The promise and potential I normally greet each New Year with is, this year, being tested by a great sense of peril as Americans face the full brunt of the disastrous impacts of Obamacare in 2014. The delays, deceit and debacles that marked Obamacare’s rollout in 2013 show no signs of slowing in the new year.
As the Texas Department of Insurance develops rules for Obamacare navigators, the Obama administration is resorting to a tried-and-true political tactic: pointing fingers. According to some, like Health and Human Services Secretary Kathleen Sebelius, Obamacare would be going along swimmingly if it weren’t for all those pesky Texans getting in the way.
The Republican Party will have to be more than the “anti-Obama party” if it expects to regain power in Washington, Texas Gov. Rick Perry said in Greenville today.
“We can’t be the anti-Obama party. That’s not a vision. It’s a message, but I don’t think it’s a wining message,” Perry told GreenvilleOnline.com after speaking at the downtown Hyatt during the annual meeting of the Electric Co-Ops of South Carolina.
With the social media frenzy at a fever pitch, people may be excused for thinking that Silicon Valley is still the main engine for growth in the technology sector. But a close look at employment data over time shows that tech jobs are dispersing beyond the Valley and its much-celebrated urban annex of San Francisco.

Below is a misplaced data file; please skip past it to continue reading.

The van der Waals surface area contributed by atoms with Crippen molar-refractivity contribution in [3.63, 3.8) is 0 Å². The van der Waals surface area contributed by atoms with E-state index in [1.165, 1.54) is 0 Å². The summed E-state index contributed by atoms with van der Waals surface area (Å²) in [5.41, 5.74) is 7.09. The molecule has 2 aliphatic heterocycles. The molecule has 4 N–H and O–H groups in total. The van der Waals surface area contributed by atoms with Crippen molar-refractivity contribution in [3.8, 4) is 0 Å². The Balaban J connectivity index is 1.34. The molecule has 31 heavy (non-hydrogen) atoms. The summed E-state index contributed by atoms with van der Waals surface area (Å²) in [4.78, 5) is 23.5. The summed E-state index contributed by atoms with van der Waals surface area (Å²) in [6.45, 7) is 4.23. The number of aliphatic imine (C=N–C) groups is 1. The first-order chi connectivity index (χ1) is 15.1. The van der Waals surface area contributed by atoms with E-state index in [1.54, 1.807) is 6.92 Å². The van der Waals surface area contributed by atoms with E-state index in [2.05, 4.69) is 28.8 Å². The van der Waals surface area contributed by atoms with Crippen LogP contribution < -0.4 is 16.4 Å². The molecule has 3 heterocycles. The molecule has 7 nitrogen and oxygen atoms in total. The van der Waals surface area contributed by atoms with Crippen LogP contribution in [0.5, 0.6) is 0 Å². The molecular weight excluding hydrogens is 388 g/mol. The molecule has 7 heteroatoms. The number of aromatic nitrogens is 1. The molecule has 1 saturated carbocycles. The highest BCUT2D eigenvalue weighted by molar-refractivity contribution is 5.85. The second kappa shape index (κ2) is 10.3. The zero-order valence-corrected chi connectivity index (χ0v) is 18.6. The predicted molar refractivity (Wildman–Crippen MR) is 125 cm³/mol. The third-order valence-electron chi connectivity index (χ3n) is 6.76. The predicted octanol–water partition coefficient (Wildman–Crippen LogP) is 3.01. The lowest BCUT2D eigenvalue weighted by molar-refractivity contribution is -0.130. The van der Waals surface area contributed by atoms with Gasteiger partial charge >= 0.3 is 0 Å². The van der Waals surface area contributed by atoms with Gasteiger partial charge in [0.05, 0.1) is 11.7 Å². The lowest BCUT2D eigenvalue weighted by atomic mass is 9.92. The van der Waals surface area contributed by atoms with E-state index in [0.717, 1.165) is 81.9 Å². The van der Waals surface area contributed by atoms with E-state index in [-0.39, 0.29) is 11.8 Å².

Where are Americans moving, and why? Timothy Noah, writing in the Washington Monthly, professes to be puzzled. He points out that people have been moving out of states with high per capita incomes -- Connecticut, New York, Massachusetts, Maryland -- to states with lower income levels.
How do you create opportunity? As governor of the state that has created three out of every 10 jobs in America over the last 10 years, that's what I get asked most often. My reply is simple: It's not a trade secret, it's common sense. We maintain low taxes, smart regulations and fair courts.
The results are indisputable; despite a population surging by 1,000 people a day, our unemployment rate is consistently below the national average, dropping to 6.4% just last month.
No doubt our record of success makes states that overtax, overregulate and overlitigate nervous. It should.
If “stealing jobs” were as bad as – and essentially no different than – stealing cars or stealing horses, Texas Gov. Rick Perry might expect to wind up at the end of a rope – the traditional fate in cowboy movies for horse thieves and cattle rustlers in the Lone Star state.
Almost half the jobs created during the Obama recovery have been created in Texas. Which perhaps means it should be called the Obama-Perry recovery. Or the Perry-Obama recovery – it's not clear who should get top billing, though outgoing Texas Gov. Rick Perry certainly has pushed a better pro-growth agenda than the president.